Misogyny at work on the Twitter machine after Michaella’s interview

Every year thousands of Irish parents wave off their precious darlings as they indulge in what is now a kind of ‘rite of passage’ (and not a hugely useful one, in my opinion) –  the 6th Year Holiday.  Our teens travel in packs, descending like a flock of over excited parrots on some Spanish or Greek resort while their parents at home spend the week praying that all those years of parenting will pay off and their juniors won’t get themselves into any kind of serious trouble.

When they eventually return the same parents breathe a huge sigh of relief, offer prayers of thanks to all and sundry and carefully avoid asking in too much detail about their holiday, just glad that it’s over and they all seem to have survived.

Perhaps it was the fact that in just over a year’s time I will again be that poor parent as the second of my darlings will probably take flight south, that I found the Michaella McCollum interview compelling viewing.  Yes, I guess I watched it very much as a mother.

Of course I had previously read about Ms McCollum but as I began watching the RTE interview on Monday night the main question for me remained unanswered, namely how did a young Irish woman get herself involved in a major drug smuggling operation within a relatively short time of arriving in Ibiza?

As I listened to her talk I formed a picture of a young, naïve, vulnerable and possibly silly women who left Ibiza on a whim (although in the interview she made reference with being made to leave Northern Ireland – and this wasn’t followed up) with seemingly no plan, no friends and no money.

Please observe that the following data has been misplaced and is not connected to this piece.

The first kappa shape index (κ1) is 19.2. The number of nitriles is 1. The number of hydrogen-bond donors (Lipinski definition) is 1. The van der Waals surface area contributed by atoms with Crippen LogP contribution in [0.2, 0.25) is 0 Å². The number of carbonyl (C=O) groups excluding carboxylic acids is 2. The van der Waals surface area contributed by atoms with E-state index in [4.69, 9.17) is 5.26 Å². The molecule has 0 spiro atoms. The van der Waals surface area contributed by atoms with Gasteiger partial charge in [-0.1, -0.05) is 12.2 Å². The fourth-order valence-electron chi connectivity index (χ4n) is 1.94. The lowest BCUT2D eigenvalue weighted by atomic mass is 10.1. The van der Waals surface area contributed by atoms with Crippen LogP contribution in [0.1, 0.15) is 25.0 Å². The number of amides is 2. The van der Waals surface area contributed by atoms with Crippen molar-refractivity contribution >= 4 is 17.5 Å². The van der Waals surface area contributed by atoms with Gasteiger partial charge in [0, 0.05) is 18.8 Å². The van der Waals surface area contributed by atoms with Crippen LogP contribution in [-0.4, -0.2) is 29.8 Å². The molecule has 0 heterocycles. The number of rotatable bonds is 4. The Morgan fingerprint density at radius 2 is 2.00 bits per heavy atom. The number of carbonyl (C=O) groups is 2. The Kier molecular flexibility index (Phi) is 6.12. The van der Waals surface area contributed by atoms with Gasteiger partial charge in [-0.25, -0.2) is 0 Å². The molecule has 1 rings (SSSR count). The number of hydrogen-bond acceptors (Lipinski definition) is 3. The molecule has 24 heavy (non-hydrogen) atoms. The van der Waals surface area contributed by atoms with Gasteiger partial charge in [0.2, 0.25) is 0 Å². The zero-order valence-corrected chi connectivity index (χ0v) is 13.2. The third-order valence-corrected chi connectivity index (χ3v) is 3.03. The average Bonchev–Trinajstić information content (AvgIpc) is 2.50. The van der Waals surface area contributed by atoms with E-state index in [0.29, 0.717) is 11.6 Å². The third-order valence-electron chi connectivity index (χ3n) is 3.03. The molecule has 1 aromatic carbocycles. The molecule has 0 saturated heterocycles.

The drug gang who ‘hired’ Michaella must have been delighted.  She was just the kind of young woman they were looking for.

The huge surprise however was how out of synch I seemed to be with the wave of anger and almost totally negative commentary the interview generated on Twitter.  Comments ranged from how she seemed to be auditioning to be Peru’s next Top Model, to the fact that she must have been coached thoroughly beforehand, to comments about how life must be great in Peruvian prisons because she looked great.  She and RTE were also accused of ‘glamorising drug trafficking’.  People tweeted that she was a liar and they didn’t believe one word she said.

What were these people seeing that I wasn’t I wondered?  On what basis were they making these judgements?  And time and again when I queried this on Twitter the commentary returned to her appearance.  That seemed to really make many people very angry.

What the hell were they expecting?  This was a young woman, who had done some work as a model, of course the very first thing she would do on release from prison to have her hair done.  Even I would do that and I ain’t no model.

Did people not buy into her remorse because she looked too well, too glamorous?  It seemed to me that many commentators were disappointed that we were not confronted with a broken woman – both physically and mentally.  Surely if she was truly remorseful she wouldn’t have bothered with her appearance?  And the comments were from as many men as women on my timeline.

Was this some kind of misogyny?  The unconscious bias we often hear about particularly in relation to gender equality.

Recently two homeless women, Lyndsey Robinson and Erica Fleming appeared on the Late Late show to talk about their predicament.  Again there was much Twitter commentary that criticised these women because their appearance was also not in keeping with how homeless women should look.  These women had nice hair and make up and were dressed too well altogether.